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Ritual, Performance and the Senses


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Table of Contents

IntroductionJon P. Mitchell and Michael Bull, University of Sussex, UKRitual Action Shapes Our Brains: an Essay in NeuroanthropologyRobert Turner, Max Planck Institute for Human Cognitive and Brain Sciences, Leipzig, GermanyPlace-making in the 'Holy of Holies': the Church of the Holy Sepulchre, JerusalemTrevor Marchand, School of Oriental and African Studies, UKThe Importance of Repetition: Ritual as Extension of MindGreg Downey, Macquarie University, AustraliaDivine Intervention: Ontology, Cognition and Performance in Maltese Visionary PhenomenaJon P. Mitchell, University of Sussex, UKMaking 'Sense' in Embodied/Enactive Modes of Actor Training and PerformancePhilip Zarrili, University of Exeter, UKRamlila and SpaceRichard Schechner, Tisch School of the Arts, NYU, USAExploring the Andean Sensory Model: Knowledge, Memory and the Experience of PilgrimageZoila Mendoza, University of California, Davis, USASensation and TransmissionDavid Howes, Concordia University, CanadaAfterwordSarah Pink, Loughborough University, UKBibliographyIndex

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The first book to explore the dialogue cognitive anthropology, sensory anthropology and performance studies.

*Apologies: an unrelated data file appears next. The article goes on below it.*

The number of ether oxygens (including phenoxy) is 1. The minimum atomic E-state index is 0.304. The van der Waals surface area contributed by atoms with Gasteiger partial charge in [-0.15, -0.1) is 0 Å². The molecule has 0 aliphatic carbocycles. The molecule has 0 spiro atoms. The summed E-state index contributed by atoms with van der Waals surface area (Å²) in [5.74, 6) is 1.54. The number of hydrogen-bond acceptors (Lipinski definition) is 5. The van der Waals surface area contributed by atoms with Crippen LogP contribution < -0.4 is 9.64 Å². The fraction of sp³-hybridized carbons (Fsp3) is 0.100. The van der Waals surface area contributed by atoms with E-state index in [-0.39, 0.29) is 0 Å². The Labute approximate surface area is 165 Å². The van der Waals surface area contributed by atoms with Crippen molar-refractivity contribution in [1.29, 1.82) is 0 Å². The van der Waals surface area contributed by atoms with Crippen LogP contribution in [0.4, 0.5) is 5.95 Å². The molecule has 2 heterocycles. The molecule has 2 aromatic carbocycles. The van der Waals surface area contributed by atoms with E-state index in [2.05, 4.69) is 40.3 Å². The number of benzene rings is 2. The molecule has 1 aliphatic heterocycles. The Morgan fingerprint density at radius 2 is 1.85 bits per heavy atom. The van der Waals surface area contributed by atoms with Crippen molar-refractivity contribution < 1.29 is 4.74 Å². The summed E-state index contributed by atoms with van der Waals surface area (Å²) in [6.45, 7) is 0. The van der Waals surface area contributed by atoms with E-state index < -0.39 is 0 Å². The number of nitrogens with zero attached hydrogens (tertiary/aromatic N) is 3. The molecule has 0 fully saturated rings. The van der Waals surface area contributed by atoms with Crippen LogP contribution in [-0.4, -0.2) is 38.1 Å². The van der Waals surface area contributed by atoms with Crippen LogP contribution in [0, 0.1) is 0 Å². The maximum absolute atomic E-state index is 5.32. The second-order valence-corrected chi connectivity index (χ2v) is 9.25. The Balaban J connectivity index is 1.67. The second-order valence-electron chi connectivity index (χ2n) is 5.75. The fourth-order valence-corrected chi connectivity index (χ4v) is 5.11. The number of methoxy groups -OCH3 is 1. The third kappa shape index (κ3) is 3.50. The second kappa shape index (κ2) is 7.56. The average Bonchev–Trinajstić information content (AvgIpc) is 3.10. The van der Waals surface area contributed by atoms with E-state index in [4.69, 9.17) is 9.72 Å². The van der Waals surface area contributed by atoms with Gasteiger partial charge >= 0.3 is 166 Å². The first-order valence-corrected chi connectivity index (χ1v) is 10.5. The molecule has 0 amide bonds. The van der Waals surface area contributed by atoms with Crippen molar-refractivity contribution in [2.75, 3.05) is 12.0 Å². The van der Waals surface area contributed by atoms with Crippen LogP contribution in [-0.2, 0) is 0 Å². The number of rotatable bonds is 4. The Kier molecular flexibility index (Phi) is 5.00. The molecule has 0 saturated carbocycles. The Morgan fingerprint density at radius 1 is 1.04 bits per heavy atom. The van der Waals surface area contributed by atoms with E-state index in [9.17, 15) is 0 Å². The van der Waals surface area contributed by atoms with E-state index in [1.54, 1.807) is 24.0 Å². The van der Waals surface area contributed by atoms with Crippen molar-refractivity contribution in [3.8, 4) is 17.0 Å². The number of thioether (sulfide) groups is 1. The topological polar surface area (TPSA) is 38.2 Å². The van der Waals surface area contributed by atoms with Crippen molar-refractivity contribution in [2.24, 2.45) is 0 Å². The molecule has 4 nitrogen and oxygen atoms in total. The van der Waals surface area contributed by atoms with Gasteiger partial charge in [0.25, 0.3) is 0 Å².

About the Author

Michael Bull is Professor of Sound Studies at the University of Sussex, UK.Jon P. Mitchell is Reader in Social Anthropology at the University of Sussex, UK.


The authors take us on an exhilarating and illuminating journey, combining insights from neuroscience, embodiment theory, performance studies, place and space concepts, and the idea of the extended sensorium, gathering everything into a holistic account of bodily engagement with ritual and experience. The result is a stunning set of contributions to the anthropological theory of ritual.
The study of religious ritual continues its wide turn toward the body in Bull and Mitchell's edited volume, which reminds us that knowledge is know-how, rooted firmly within the body, and only secondarily in the brain. The authors are not offering some reheated neo-empiricism, but rather point toward another kind of knowledge altogether, another way of performing, another way of being religious.

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